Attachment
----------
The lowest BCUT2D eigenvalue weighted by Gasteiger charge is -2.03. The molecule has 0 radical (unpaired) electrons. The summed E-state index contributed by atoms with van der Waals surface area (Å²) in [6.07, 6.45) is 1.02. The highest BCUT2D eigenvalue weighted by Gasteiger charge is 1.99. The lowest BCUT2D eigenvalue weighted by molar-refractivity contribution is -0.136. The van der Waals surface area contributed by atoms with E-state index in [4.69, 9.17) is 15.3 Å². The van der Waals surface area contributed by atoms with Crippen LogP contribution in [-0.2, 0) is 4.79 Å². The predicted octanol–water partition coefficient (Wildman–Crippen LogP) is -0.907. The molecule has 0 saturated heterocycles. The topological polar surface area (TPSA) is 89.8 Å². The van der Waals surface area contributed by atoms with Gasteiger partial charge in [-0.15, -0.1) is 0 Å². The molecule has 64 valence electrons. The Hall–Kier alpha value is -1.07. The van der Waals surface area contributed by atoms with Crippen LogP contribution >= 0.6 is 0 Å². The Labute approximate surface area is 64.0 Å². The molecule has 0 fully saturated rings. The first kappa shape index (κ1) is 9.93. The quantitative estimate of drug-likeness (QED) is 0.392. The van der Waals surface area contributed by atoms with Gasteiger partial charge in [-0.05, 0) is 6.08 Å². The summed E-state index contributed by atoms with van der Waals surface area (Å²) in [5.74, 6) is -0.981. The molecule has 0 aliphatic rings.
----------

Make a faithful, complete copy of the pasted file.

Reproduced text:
The lowest BCUT2D eigenvalue weighted by Gasteiger charge is -2.03. The molecule has 0 radical (unpaired) electrons. The summed E-state index contributed by atoms with van der Waals surface area (Å²) in [6.07, 6.45) is 1.02. The highest BCUT2D eigenvalue weighted by Gasteiger charge is 1.99. The lowest BCUT2D eigenvalue weighted by molar-refractivity contribution is -0.136. The van der Waals surface area contributed by atoms with E-state index in [4.69, 9.17) is 15.3 Å². The van der Waals surface area contributed by atoms with Crippen LogP contribution in [-0.2, 0) is 4.79 Å². The predicted octanol–water partition coefficient (Wildman–Crippen LogP) is -0.907. The molecule has 0 saturated heterocycles. The topological polar surface area (TPSA) is 89.8 Å². The van der Waals surface area contributed by atoms with Gasteiger partial charge in [-0.15, -0.1) is 0 Å². The molecule has 64 valence electrons. The Hall–Kier alpha value is -1.07. The van der Waals surface area contributed by atoms with Crippen LogP contribution >= 0.6 is 0 Å². The Labute approximate surface area is 64.0 Å². The molecule has 0 fully saturated rings. The first kappa shape index (κ1) is 9.93. The quantitative estimate of drug-likeness (QED) is 0.392. The van der Waals surface area contributed by atoms with Gasteiger partial charge in [-0.05, 0) is 6.08 Å². The summed E-state index contributed by atoms with van der Waals surface area (Å²) in [5.74, 6) is -0.981. The molecule has 0 aliphatic rings.